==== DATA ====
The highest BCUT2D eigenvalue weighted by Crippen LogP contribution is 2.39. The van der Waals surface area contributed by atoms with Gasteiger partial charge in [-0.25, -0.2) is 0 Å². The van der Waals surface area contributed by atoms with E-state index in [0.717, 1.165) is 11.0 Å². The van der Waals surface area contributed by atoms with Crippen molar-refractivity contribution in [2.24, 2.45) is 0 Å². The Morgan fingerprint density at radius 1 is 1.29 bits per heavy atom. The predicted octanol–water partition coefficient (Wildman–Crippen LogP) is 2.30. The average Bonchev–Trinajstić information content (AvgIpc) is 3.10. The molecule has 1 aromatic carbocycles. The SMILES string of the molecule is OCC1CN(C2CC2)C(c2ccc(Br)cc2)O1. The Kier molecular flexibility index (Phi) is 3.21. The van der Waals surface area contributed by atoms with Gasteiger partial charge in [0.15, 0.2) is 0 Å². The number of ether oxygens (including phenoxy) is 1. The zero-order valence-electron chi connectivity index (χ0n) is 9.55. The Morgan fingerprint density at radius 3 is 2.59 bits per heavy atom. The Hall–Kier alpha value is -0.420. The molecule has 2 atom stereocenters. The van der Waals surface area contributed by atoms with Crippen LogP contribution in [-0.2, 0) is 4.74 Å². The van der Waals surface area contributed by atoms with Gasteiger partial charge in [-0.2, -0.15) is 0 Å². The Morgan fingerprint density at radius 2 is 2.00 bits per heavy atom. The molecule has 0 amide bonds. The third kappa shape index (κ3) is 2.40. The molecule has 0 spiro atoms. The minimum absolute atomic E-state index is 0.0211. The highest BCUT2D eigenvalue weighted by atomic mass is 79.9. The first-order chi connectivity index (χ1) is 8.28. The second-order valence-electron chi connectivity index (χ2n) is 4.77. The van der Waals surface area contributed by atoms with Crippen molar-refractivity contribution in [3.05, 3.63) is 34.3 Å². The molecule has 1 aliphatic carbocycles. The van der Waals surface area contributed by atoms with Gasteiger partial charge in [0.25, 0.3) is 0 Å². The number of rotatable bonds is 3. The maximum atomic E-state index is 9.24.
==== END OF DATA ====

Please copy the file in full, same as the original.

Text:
The highest BCUT2D eigenvalue weighted by Crippen LogP contribution is 2.39. The van der Waals surface area contributed by atoms with Gasteiger partial charge in [-0.25, -0.2) is 0 Å². The van der Waals surface area contributed by atoms with E-state index in [0.717, 1.165) is 11.0 Å². The van der Waals surface area contributed by atoms with Crippen molar-refractivity contribution in [2.24, 2.45) is 0 Å². The Morgan fingerprint density at radius 1 is 1.29 bits per heavy atom. The predicted octanol–water partition coefficient (Wildman–Crippen LogP) is 2.30. The average Bonchev–Trinajstić information content (AvgIpc) is 3.10. The molecule has 1 aromatic carbocycles. The SMILES string of the molecule is OCC1CN(C2CC2)C(c2ccc(Br)cc2)O1. The Kier molecular flexibility index (Phi) is 3.21. The van der Waals surface area contributed by atoms with Gasteiger partial charge in [0.15, 0.2) is 0 Å². The number of ether oxygens (including phenoxy) is 1. The zero-order valence-electron chi connectivity index (χ0n) is 9.55. The Morgan fingerprint density at radius 3 is 2.59 bits per heavy atom. The Hall–Kier alpha value is -0.420. The molecule has 2 atom stereocenters. The van der Waals surface area contributed by atoms with Crippen LogP contribution in [-0.2, 0) is 4.74 Å². The van der Waals surface area contributed by atoms with Gasteiger partial charge in [-0.2, -0.15) is 0 Å². The Morgan fingerprint density at radius 2 is 2.00 bits per heavy atom. The molecule has 0 amide bonds. The third kappa shape index (κ3) is 2.40. The molecule has 0 spiro atoms. The minimum absolute atomic E-state index is 0.0211. The highest BCUT2D eigenvalue weighted by atomic mass is 79.9. The first-order chi connectivity index (χ1) is 8.28. The second-order valence-electron chi connectivity index (χ2n) is 4.77. The van der Waals surface area contributed by atoms with Crippen molar-refractivity contribution in [3.05, 3.63) is 34.3 Å². The molecule has 1 aliphatic carbocycles. The van der Waals surface area contributed by atoms with Gasteiger partial charge in [0.25, 0.3) is 0 Å². The number of rotatable bonds is 3. The maximum atomic E-state index is 9.24.